About

William Henry Pleasants 1831-1914

William Henry Pleasants was born in Piquenoque, VA, educated in the local schools, and later graduated from the University of Virginia. He received a law degree from Washington & Lee University.

Brother Pleasants married the sister of Dr. Charles L. Cocke, who, in 1852, took control of the Valley Union Seminary, now known as Hollins College. He and his wife raised two children.

In 1852 he began a long career of teaching at Hollins, later becoming a Dean of the College. It was said that as a teacher, William H. Pleasants had no superior or rival.

Brother Pleasants began his Masonic affiliation at Mazeppa Lodge at Botetourt Springs (now Hollins) in 1870. He served as the Master of Mazeppa in 1874. Mazeppa Lodge later changed its name to Turner Lodge in honor of another Hollins College affiliate, Joseph A. Turner who was business manager of the college.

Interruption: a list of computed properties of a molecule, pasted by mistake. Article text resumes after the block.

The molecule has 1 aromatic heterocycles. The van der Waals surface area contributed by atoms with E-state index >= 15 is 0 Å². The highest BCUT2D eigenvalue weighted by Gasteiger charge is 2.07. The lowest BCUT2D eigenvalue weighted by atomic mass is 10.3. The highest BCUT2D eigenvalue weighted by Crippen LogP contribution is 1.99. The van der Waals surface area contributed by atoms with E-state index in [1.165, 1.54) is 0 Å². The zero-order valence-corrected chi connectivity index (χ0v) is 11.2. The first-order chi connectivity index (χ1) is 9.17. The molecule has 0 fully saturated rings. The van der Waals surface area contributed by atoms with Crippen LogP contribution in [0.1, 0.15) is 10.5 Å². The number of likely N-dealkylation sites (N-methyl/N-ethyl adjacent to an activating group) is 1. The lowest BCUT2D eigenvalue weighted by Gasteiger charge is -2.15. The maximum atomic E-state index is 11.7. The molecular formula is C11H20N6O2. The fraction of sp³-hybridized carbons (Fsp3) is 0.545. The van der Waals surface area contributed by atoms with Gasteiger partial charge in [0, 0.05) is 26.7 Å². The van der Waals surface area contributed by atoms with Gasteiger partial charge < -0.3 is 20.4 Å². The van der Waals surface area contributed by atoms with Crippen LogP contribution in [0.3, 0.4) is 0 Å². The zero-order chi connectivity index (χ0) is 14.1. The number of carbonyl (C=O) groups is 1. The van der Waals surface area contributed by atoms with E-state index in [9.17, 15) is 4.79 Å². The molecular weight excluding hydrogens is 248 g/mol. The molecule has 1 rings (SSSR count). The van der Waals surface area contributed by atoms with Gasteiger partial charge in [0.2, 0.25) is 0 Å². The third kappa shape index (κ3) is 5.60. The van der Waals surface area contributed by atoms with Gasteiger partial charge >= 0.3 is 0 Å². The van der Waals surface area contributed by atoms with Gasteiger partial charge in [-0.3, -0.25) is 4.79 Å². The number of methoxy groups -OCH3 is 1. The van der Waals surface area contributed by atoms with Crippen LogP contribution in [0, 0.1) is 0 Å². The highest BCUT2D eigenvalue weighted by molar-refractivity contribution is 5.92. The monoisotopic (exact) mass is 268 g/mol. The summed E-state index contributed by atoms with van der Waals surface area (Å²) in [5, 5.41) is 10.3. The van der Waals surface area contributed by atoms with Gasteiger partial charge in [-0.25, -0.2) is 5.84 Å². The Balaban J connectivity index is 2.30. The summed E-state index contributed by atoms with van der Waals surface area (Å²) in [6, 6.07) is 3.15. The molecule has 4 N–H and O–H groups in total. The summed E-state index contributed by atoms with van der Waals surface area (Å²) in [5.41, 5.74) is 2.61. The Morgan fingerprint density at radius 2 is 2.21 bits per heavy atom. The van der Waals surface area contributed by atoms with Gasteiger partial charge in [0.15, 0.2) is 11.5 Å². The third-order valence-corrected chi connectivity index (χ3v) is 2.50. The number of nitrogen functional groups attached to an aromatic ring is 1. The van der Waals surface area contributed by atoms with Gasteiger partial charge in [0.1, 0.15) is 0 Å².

Traveling by train or horseback, Brother Pleasants served as the District Deputy Grand Master of the 17th Masonic District in 1875, 1879, and 1880 and in 1891 and 1892 served as Grand Master of Masons in Virginia.

Pleasants Lodge No. 63 was granted dispensation in May of 1889 as a result of permission granted to a group of Masons then affiliated with Lakeland Lodge No. 190. These men felt it appropriate to name the lodge after “Uncle Billy”, a name used by his many friends.

Interesting Facts

  • The first dues of Pleasants Lodge were 50 cents per month, but were later reduced to 33 cents per month or $4.00 per year (1890).
  • The Worshipful Master took everybody to dinner and gave each and every one a cigar on January 28, 1915. The cost was $79.96. Attendance was estimated around 100.
  • In 1905, the Lodge sent two children to become guests in the Masonic Home of Virginia (at the time, MAHOVA was an orphanage).
  • On April 20, 1903 a request for assistance was received from W.D. Adams. The Lodge voted to honor his request and he was sent $5.00.
  • Pleasants Lodge celebrated it’s 100th anniversary in 1989. Wor. Wayne Stanton presided over this historic year, marking the milestone with several special events, including the publication of a book on the history of the lodge and the Roanoke Valley.